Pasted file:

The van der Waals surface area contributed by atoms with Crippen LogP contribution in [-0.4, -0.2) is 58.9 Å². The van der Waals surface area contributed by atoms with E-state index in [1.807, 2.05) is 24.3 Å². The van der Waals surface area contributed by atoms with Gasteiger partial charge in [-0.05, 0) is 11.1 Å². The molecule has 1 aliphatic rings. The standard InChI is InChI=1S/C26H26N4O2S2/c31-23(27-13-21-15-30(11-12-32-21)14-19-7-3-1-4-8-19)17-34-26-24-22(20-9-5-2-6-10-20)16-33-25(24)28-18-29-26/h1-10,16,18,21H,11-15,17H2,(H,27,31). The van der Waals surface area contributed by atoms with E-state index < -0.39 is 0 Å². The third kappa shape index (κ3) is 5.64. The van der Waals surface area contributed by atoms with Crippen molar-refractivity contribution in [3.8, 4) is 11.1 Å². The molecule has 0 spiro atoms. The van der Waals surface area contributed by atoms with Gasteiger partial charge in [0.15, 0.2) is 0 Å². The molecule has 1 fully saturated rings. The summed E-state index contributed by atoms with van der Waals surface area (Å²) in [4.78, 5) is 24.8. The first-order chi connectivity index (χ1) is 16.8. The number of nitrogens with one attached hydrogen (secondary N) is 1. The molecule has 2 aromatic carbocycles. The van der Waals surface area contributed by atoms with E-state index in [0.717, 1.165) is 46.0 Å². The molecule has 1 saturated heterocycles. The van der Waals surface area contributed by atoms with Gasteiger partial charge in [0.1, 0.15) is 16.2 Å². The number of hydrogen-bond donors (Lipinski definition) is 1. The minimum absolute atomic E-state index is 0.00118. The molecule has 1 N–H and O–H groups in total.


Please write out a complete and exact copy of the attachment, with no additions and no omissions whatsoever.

The van der Waals surface area contributed by atoms with Crippen LogP contribution in [-0.4, -0.2) is 58.9 Å². The van der Waals surface area contributed by atoms with E-state index in [1.807, 2.05) is 24.3 Å². The van der Waals surface area contributed by atoms with Gasteiger partial charge in [-0.05, 0) is 11.1 Å². The molecule has 1 aliphatic rings. The standard InChI is InChI=1S/C26H26N4O2S2/c31-23(27-13-21-15-30(11-12-32-21)14-19-7-3-1-4-8-19)17-34-26-24-22(20-9-5-2-6-10-20)16-33-25(24)28-18-29-26/h1-10,16,18,21H,11-15,17H2,(H,27,31). The van der Waals surface area contributed by atoms with E-state index < -0.39 is 0 Å². The third kappa shape index (κ3) is 5.64. The van der Waals surface area contributed by atoms with Crippen molar-refractivity contribution in [3.8, 4) is 11.1 Å². The molecule has 0 spiro atoms. The van der Waals surface area contributed by atoms with Gasteiger partial charge in [0.15, 0.2) is 0 Å². The molecule has 1 fully saturated rings. The summed E-state index contributed by atoms with van der Waals surface area (Å²) in [4.78, 5) is 24.8. The first-order chi connectivity index (χ1) is 16.8. The number of nitrogens with one attached hydrogen (secondary N) is 1. The molecule has 2 aromatic carbocycles. The van der Waals surface area contributed by atoms with E-state index in [0.717, 1.165) is 46.0 Å². The molecule has 1 saturated heterocycles. The van der Waals surface area contributed by atoms with Gasteiger partial charge in [0.1, 0.15) is 16.2 Å². The number of hydrogen-bond donors (Lipinski definition) is 1. The minimum absolute atomic E-state index is 0.00118. The molecule has 1 N–H and O–H groups in total.